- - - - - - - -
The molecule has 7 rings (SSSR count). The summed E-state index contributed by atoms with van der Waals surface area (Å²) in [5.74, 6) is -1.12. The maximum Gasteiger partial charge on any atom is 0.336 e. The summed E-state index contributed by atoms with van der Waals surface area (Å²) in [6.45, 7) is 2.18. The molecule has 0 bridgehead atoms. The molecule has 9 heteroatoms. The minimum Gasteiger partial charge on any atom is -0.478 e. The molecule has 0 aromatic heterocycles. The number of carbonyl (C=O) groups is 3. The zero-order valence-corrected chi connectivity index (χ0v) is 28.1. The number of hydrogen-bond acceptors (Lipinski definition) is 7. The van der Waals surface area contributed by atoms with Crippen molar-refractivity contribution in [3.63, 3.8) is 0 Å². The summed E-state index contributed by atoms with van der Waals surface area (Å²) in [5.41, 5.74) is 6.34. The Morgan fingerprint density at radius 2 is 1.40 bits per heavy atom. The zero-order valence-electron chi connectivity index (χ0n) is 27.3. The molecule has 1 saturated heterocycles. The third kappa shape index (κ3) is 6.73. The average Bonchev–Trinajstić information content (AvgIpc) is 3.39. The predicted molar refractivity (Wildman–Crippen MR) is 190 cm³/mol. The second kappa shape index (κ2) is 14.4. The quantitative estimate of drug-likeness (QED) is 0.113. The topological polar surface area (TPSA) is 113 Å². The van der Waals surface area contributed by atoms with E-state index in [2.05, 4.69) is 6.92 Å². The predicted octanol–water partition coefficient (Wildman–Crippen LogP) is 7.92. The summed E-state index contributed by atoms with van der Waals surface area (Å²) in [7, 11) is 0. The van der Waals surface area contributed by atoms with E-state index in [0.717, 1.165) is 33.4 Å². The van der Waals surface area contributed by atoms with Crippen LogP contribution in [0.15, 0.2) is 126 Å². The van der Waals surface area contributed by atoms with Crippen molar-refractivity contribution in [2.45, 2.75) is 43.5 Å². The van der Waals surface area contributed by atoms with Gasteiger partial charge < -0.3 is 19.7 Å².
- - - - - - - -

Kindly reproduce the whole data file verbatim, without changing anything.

The molecule has 7 rings (SSSR count). The summed E-state index contributed by atoms with van der Waals surface area (Å²) in [5.74, 6) is -1.12. The maximum Gasteiger partial charge on any atom is 0.336 e. The summed E-state index contributed by atoms with van der Waals surface area (Å²) in [6.45, 7) is 2.18. The molecule has 0 bridgehead atoms. The molecule has 9 heteroatoms. The minimum Gasteiger partial charge on any atom is -0.478 e. The molecule has 0 aromatic heterocycles. The number of carbonyl (C=O) groups is 3. The zero-order valence-corrected chi connectivity index (χ0v) is 28.1. The number of hydrogen-bond acceptors (Lipinski definition) is 7. The van der Waals surface area contributed by atoms with Crippen molar-refractivity contribution in [3.63, 3.8) is 0 Å². The summed E-state index contributed by atoms with van der Waals surface area (Å²) in [5.41, 5.74) is 6.34. The Morgan fingerprint density at radius 2 is 1.40 bits per heavy atom. The zero-order valence-electron chi connectivity index (χ0n) is 27.3. The molecule has 1 saturated heterocycles. The third kappa shape index (κ3) is 6.73. The average Bonchev–Trinajstić information content (AvgIpc) is 3.39. The predicted molar refractivity (Wildman–Crippen MR) is 190 cm³/mol. The second kappa shape index (κ2) is 14.4. The quantitative estimate of drug-likeness (QED) is 0.113. The topological polar surface area (TPSA) is 113 Å². The van der Waals surface area contributed by atoms with E-state index in [2.05, 4.69) is 6.92 Å². The predicted octanol–water partition coefficient (Wildman–Crippen LogP) is 7.92. The summed E-state index contributed by atoms with van der Waals surface area (Å²) in [7, 11) is 0. The van der Waals surface area contributed by atoms with E-state index in [0.717, 1.165) is 33.4 Å². The van der Waals surface area contributed by atoms with Crippen LogP contribution in [0.15, 0.2) is 126 Å². The van der Waals surface area contributed by atoms with Crippen molar-refractivity contribution in [2.45, 2.75) is 43.5 Å². The van der Waals surface area contributed by atoms with Gasteiger partial charge < -0.3 is 19.7 Å².